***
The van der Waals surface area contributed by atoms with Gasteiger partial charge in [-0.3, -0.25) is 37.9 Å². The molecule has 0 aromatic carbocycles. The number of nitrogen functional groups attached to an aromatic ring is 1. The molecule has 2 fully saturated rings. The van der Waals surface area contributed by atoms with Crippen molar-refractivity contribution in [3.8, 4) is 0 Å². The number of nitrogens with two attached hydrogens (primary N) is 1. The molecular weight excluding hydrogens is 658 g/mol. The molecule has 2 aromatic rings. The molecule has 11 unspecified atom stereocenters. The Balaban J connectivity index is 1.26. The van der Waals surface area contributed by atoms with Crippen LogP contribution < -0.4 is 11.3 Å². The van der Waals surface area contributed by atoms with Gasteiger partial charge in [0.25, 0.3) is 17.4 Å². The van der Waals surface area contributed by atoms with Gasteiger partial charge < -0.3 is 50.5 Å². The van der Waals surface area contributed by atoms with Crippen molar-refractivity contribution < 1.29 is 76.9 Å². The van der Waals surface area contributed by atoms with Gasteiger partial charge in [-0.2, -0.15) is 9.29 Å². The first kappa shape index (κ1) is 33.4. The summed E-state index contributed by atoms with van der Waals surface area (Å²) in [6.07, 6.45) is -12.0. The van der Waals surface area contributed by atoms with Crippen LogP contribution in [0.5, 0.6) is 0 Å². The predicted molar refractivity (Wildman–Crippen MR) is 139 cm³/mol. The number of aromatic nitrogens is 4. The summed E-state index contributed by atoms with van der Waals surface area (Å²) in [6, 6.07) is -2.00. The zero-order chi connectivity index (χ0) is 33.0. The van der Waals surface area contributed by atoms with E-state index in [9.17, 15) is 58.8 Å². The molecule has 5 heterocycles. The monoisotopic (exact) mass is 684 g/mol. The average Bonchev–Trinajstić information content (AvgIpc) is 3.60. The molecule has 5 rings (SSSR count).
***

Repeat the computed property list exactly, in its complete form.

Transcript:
The van der Waals surface area contributed by atoms with Gasteiger partial charge in [-0.3, -0.25) is 37.9 Å². The molecule has 0 aromatic carbocycles. The number of nitrogen functional groups attached to an aromatic ring is 1. The molecule has 2 fully saturated rings. The van der Waals surface area contributed by atoms with Crippen molar-refractivity contribution in [3.8, 4) is 0 Å². The number of nitrogens with two attached hydrogens (primary N) is 1. The molecular weight excluding hydrogens is 658 g/mol. The molecule has 2 aromatic rings. The molecule has 11 unspecified atom stereocenters. The Balaban J connectivity index is 1.26. The van der Waals surface area contributed by atoms with Crippen LogP contribution < -0.4 is 11.3 Å². The van der Waals surface area contributed by atoms with Gasteiger partial charge in [0.25, 0.3) is 17.4 Å². The van der Waals surface area contributed by atoms with Gasteiger partial charge < -0.3 is 50.5 Å². The van der Waals surface area contributed by atoms with Crippen molar-refractivity contribution < 1.29 is 76.9 Å². The van der Waals surface area contributed by atoms with Gasteiger partial charge in [-0.2, -0.15) is 9.29 Å². The first kappa shape index (κ1) is 33.4. The summed E-state index contributed by atoms with van der Waals surface area (Å²) in [6.07, 6.45) is -12.0. The van der Waals surface area contributed by atoms with Crippen LogP contribution in [0.5, 0.6) is 0 Å². The predicted molar refractivity (Wildman–Crippen MR) is 139 cm³/mol. The number of aromatic nitrogens is 4. The summed E-state index contributed by atoms with van der Waals surface area (Å²) in [6, 6.07) is -2.00. The zero-order chi connectivity index (χ0) is 33.0. The van der Waals surface area contributed by atoms with E-state index in [9.17, 15) is 58.8 Å². The molecule has 5 heterocycles. The monoisotopic (exact) mass is 684 g/mol. The average Bonchev–Trinajstić information content (AvgIpc) is 3.60. The molecule has 5 rings (SSSR count).